The FCC is "hearing" fewer complaints... I see what you did there!
Doom always reminds me of my first first person shooter multiplayer experience.
My friend got his first 1x CDROM/Soundcard package for his 486 SX 25, and it came with a bunch of free games. We haggled and traded these crappy games at our local computer shop for a Null Model Cable, after discovering the Intersrv.exe and Interlnk.exe files and reading the help
After enormous amounts of trial and error, tweaking config.sys and auto exec.bat, we were able to copy the doom.exe using a null model transfer to another computer, and have player vs player games. We had a lot of fun and felt like this was the cutting edge of gaming, or at least in our world.
Doom for me is the foundation of all modern multiplayer games, regardless of it was the first - i still have fond memories of where it all started for me. It's mind blowing to think about the games industry these days and how it's evolved.
We didn't have search engines or ways to connect with other people of similar minds to solve the problems that we encounter. From these early gaming experiences I learnt enough about DOS and the PC to make it my hobby and later my career.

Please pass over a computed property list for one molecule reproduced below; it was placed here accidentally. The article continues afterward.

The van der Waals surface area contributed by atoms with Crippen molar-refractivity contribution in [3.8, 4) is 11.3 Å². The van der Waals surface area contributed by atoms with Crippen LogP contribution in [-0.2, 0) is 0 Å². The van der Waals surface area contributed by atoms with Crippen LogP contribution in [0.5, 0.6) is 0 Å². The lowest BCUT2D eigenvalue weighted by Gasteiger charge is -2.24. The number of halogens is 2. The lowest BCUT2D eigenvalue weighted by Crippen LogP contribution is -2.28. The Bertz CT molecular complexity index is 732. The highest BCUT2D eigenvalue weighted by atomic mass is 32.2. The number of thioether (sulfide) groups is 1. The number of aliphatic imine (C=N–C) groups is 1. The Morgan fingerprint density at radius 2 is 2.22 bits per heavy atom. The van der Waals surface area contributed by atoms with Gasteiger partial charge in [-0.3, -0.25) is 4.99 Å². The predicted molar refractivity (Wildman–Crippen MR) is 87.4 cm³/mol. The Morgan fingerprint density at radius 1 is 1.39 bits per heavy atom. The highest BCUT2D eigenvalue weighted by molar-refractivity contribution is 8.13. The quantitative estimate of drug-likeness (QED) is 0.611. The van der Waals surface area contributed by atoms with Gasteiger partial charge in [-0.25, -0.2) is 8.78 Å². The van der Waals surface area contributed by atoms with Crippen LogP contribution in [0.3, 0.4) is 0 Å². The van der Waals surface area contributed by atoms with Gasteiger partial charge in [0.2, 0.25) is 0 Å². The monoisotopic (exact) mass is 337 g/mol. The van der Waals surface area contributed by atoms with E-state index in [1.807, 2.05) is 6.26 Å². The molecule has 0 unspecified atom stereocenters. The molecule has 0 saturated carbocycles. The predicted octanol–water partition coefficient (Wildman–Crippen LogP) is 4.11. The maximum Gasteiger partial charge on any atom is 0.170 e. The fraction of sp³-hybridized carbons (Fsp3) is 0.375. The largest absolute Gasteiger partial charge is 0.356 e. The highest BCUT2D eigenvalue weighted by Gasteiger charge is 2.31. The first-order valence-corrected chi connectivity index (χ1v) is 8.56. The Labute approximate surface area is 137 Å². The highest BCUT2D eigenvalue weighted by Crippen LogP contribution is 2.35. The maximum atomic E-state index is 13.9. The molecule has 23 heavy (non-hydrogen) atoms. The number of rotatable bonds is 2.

I owe Doom more than just many hours of entertainment, in a round-about way.
The idea of a secure network and a VPN to get into it if you're working away from the office is all very fine, but the list of problems it throws up is huge - and it just gets bigger as your company expands:
- You almost invariably wind up with a two-tier experience. People who are in the office and get nice fast access to everything and people who are out of the office and everything's dog slow. Oh, sure, you can reduce this problem somewhat by putting servers in a colo, but now you've got to engineer systems so you don't wind up with everyone getting the dog slow experience. (I'm particularly looking at legacy file servers here; SMB was never really designed for use over a slow, high-latency link, though I understand newer versions of Windows Server have mostly cracked this).
- You don't gain an enormous amount of security. Even with a heavily locked-down perimeter firewall it's seldom that difficult to figure out a way to get information out, as long as you can get something nefarious in. And that really isn't difficult with a little light social engineering.